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Category Archives: World and Friends and Local – Concerns

Bury Us Upside Down

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from the Introduction:

This experimental unit became the most innovative air operation of the war.  “Misty,” as it became known, on account of the call sign chosen by the first commander, borrowed many of its tactics from the slow FACs.  But other techniques had to be developed on the fly.  To see targets as small as a single truck camouflaged beneath trees, the Mistys flew low–often below the minimum allowed altitude of 4,500 feet.  Anytime they buzzed over something valuable to the North Vietnamese, they attracted walls of antiaircraft fire.  Every day was an asymmetric duel between men in the air and men on the ground.  They had different guns and different advantages, yet the fight was as personal as if they were facing each other with bayonets.

It was a hush-hush mission.  The mere formation of the fast FAC unit indicated how successful the North Vietnamese had been at defeating the slow FACs that were getting blown out of the sky.  All the air defenses were being sent down the Trail–including surface-to-air missiles–were working.  If the slow FACs couldn’t find the air defenses and help clear them out, that jeopardized all the other aerial missions near the Trail–including the B-52 bombing runs that were a key U.S. advantage.  The Air Force wasn’t about to telegraph that vulnerability to Hanoi.

. . . There are still more than eighteen hundred Americans [in 2006] who presumably died during the Vietnam War and remain unaccounted for. . . . In little-noticed press releases, the Department of Defense announces the return of remains from Vietnam every week or two, on average.  The announcements get little attention.  yet across America, families that have been lacerated with anguish live through an experience they came to believe would never happen: the return of their loved ones.  This is the tale of one missing man, the family who went on without him, and the extraordinary unit he served with when he disappeared.  There are many, many other stories like this one.

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memory loss

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Lately (well, not so lately!), I have been forgetting EVERYTHING.  Hubby and I have been joking (sort of) about my absent-mindedness.  I told him that I know he won’t have any patience with me if (crossing my fingers!) I am diagnosed with dementia and gradually lose not only my memory – but my mind.  This isn’t really a Joking Matter, for the number of patients with dementia is rising.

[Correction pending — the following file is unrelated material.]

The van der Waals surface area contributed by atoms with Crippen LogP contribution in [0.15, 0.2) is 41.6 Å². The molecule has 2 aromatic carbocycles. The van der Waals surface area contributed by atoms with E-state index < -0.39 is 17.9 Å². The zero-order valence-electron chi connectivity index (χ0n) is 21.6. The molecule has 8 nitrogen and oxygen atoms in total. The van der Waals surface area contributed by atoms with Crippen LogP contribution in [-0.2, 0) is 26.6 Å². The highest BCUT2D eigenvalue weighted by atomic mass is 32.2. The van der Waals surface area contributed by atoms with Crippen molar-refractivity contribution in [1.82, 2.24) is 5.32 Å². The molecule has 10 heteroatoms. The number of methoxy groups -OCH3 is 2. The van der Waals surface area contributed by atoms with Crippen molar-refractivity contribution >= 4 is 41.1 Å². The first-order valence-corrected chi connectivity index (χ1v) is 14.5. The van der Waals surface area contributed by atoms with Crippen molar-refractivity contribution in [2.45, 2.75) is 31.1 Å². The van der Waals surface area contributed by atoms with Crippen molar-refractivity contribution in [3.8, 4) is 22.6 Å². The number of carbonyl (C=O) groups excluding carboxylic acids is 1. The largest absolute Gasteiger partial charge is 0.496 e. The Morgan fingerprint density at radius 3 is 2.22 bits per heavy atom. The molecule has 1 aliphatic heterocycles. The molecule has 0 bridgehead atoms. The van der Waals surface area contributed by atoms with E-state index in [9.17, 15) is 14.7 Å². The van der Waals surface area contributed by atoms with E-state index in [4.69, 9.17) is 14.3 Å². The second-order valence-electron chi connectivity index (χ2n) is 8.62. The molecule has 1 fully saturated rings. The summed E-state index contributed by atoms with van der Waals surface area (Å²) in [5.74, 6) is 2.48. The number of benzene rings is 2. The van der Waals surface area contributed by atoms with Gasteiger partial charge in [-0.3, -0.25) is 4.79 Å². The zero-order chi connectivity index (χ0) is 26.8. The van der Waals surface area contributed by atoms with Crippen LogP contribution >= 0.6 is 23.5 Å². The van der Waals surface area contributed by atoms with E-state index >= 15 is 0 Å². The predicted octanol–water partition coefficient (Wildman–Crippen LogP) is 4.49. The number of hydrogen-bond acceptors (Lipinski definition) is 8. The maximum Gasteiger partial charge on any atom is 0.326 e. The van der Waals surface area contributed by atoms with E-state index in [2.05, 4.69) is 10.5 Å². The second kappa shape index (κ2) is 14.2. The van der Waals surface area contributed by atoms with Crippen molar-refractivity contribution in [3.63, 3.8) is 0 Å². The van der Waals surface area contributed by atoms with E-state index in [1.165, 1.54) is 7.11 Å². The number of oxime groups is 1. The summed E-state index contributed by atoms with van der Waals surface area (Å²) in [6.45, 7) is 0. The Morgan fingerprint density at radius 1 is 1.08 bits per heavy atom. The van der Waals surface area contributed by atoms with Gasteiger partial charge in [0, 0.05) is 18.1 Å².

Of course, I always research anything I’m interested in ad nauseum  – and that is the case with Alzheimer’s disease and other types of dementia (and I’m always reading certain portions of books and articles about Alzheimer’s  to hubby).  I have read everything published, I think, about Alzheimer’s.  I want to be knowledgeable about what happens to folks with dementia and what could happen to me.

Two of the activities I would miss  most is reading and stitching (although I have not been doing much stitching lately).  Books – to me – are as essential as breathing.

I must extract a promise from My Sweetheart to be sure to read to me!

Even at later stages of the disease, many patients are engaged by books read to them. Lydia Burdick, a businesswoman in New York, was able to get her mother to respond by reading to her even at a relatively late stage of Alzheimer’s disease, although it had long been hard to get through to her.

Many Alzheimer’s Patients Find Comfort in Books

helping the children

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Dedicated professionals - God bless them.

It is unfortunate that there is abuse of children; it is fortunate that we have good folks who help these children.  God bless them all.

The Guadalupe County Children’s Advocacy partners with the Seguin Police Department, Child Protective Services, the District Attorney’s office, specialists at the Guadalupe Regional Medical Center (full list below).  The professionals who work with children (and parents or guardians of these children) are exceptional and always have continuing education as they counsel and heal abused children.  It is not an easy task; these folks also have a love for children and a will to stop the abuse.